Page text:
Ashwin Salvi, a University of Michigan Mechanical Engineering Ph.D graduate and Michigan Energy Club co-founder is applying the interdisciplinary energy experience he gained at U-M as a Fellow at the Advanced Research Projects Agency – Energy (ARPA-E) focusing on combustion systems and engines. Based in Washington, D.C., ARPA-E Fellows assist the agency in identifying possible breakthrough energy technologies through technical and economic analyses. During their two-year tenure, ARPA-E Fellows undergo a full-immersion experience in energy technology development, engaging with world-class researchers in academia and industry, entrepreneurs, and government officials.
Salvi’s extensive background in energy and research has played a big part in being selected for the competitive position. Salvi received his Master’s and Ph.D. in Mechanical Engineering from the University of Michigan under the supervision of Dennis Assanis and John Hoard. His Master’s thesis investigated the impacts of alternative fuels (bio-diesel, jet fuel, synthetic jet fuel) on diesel combustion, emissions, and engine performance during steady state and transient engine operation. For his Ph.D. thesis, Salvi developed and applied a novel methodology to experimentally determine the in-situ thermo-physical properties of nano-particulate deposit layers in a specially constructed heat exchanger using infrared thermography.
When he was not studying, Salvi also found time to serve as the co-founder and Vice President of the Michigan Energy Club. It’s a student-run group composed of students and non-students, across academic disciplines, who share an interest in energy topics. Salvi believes the Energy Club’s broad mission, and his exposure to new ideas focused on energy spurred him to come to Washington D.C. and work at the epicenter of innovation, ARPA-E. “The idea behind the energy club was to make a group that didn’t have a bias toward a certain energy source,” Salvi explained. “We wanted to educate people who were interested in learning about all forms of energy and determine the things we need to learn about for years to come.”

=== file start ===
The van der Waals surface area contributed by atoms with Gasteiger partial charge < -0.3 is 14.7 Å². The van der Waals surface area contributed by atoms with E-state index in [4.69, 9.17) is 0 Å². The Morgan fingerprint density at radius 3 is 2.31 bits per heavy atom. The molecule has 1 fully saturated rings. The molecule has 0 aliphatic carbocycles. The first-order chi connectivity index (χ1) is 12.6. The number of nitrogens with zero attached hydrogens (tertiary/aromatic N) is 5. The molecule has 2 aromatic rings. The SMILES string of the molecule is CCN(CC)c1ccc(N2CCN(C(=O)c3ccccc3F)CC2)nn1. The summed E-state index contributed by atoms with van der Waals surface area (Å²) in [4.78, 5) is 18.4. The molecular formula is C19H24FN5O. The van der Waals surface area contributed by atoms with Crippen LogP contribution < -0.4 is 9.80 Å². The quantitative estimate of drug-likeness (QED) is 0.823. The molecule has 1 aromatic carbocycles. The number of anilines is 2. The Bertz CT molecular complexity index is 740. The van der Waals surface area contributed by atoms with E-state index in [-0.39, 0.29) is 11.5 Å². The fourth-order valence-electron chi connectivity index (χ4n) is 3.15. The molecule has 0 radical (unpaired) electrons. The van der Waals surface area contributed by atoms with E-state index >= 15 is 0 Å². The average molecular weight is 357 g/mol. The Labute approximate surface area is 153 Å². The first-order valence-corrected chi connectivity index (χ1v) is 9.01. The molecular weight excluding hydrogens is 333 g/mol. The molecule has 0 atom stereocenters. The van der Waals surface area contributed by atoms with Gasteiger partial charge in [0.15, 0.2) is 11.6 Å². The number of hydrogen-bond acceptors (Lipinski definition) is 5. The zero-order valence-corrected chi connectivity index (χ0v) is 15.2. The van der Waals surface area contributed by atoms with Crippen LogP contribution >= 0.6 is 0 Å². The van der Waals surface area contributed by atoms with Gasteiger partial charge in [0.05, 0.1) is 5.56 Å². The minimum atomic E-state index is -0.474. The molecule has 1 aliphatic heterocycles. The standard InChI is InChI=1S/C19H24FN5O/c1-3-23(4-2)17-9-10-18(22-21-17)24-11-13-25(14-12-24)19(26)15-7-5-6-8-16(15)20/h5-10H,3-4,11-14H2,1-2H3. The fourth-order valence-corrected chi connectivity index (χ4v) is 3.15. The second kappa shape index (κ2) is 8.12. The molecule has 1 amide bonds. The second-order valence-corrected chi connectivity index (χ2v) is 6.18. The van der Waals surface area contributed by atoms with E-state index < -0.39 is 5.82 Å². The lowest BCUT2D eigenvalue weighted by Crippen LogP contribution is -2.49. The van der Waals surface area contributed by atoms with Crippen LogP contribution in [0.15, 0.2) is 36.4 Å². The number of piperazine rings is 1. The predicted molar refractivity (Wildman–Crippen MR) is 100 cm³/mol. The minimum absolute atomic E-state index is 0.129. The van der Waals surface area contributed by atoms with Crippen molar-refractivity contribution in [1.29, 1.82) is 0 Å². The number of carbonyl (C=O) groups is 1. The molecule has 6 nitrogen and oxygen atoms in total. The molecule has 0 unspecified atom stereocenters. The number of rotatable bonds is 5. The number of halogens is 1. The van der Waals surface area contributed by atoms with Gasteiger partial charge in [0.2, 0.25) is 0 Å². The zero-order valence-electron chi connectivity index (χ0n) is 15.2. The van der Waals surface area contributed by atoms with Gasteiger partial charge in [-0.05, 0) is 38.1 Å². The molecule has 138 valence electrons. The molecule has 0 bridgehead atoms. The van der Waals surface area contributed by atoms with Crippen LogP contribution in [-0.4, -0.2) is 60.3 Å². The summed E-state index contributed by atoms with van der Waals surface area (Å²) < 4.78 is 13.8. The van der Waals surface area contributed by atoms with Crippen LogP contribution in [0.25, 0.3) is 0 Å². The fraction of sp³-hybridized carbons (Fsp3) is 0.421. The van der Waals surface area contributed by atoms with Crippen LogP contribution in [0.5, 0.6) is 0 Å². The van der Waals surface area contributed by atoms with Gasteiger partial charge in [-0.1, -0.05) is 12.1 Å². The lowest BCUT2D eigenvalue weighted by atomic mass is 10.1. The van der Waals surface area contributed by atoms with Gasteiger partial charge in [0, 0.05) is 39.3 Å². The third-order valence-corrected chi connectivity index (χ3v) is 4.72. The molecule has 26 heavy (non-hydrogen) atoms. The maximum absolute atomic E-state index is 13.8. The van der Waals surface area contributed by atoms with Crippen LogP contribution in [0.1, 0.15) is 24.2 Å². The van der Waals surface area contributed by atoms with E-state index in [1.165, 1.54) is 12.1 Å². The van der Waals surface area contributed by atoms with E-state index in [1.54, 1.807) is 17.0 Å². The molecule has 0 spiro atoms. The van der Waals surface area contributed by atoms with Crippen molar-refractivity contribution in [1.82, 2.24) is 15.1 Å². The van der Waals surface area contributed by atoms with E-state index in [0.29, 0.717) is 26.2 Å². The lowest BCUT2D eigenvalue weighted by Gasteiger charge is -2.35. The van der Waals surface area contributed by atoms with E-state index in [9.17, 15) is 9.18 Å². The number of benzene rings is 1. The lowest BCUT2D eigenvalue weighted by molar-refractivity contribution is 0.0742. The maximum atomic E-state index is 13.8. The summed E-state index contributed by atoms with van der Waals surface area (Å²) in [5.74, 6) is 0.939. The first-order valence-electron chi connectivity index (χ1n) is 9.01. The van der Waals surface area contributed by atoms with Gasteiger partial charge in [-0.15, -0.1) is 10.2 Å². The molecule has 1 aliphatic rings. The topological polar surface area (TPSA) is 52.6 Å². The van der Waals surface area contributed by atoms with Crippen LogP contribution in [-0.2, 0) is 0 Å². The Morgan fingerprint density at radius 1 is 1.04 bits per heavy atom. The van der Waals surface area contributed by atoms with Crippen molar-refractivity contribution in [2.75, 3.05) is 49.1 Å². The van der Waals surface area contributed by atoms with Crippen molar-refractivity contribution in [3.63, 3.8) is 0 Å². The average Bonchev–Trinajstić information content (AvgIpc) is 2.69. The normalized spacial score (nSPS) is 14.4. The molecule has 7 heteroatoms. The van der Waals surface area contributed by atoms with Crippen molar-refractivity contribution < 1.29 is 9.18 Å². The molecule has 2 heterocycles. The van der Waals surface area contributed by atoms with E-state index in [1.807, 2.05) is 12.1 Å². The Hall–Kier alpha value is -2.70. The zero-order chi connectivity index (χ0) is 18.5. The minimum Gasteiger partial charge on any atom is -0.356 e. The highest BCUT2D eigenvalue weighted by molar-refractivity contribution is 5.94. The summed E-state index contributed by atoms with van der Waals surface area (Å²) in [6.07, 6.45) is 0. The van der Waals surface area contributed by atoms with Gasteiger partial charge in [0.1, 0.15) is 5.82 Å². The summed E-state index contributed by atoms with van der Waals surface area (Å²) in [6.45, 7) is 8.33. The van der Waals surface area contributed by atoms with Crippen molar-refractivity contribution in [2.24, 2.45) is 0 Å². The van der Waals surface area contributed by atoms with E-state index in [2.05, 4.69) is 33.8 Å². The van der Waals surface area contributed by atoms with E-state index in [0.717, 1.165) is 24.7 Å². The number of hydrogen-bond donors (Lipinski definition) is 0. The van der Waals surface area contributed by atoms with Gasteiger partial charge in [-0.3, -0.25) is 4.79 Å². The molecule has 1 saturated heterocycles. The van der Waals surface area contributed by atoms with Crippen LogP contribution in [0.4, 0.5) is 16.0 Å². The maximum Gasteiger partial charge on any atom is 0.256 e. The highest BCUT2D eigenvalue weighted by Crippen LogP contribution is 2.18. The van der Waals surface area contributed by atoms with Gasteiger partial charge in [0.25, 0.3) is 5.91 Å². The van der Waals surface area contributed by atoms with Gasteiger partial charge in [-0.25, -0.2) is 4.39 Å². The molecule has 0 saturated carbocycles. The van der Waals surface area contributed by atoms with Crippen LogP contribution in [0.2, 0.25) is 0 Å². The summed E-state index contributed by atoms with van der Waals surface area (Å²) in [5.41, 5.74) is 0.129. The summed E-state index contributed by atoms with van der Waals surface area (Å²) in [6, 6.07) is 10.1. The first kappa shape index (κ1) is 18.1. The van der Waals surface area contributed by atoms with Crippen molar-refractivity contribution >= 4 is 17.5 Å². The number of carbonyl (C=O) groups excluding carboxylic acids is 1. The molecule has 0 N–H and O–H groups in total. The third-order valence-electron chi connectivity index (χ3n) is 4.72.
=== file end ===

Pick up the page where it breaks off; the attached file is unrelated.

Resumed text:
Salvi hopes to use the fellowship to not only utilize his experience in combustion, but also to explore alternative fuel sources for engines (such as biomass), and how to increase the thermal efficiency and reduce pollution of engines, while exploring some of the opportunities surrounding distributed generation systems. By working with ARPA-E Program Directors, Fellows are encouraged to investigate new program areas of interest and to undertake independent exploration of promising future research areas for the Agency. They also have the opportunity to host workshops to learn more about the state of the art in certain technical fields, establish potential program metrics, evaluate proposed project concept papers and full applications, and perform project site visits to evaluate progress.
Of the two-year fellowship, Salvi says, “I’m hoping the experience itself will change what I want to do. ARPA-E is focused on the development and deployment of disruptive energy technologies, a task that is neither straightforward nor singular. For the future, I think it would be interesting to be on the interface of science and policy. I think I can make an impact with policy and help advocate for energy technology to get to the next level.”
To learn more about ARPA-E, click here.
To learn more about the Michigan Energy Club, click here.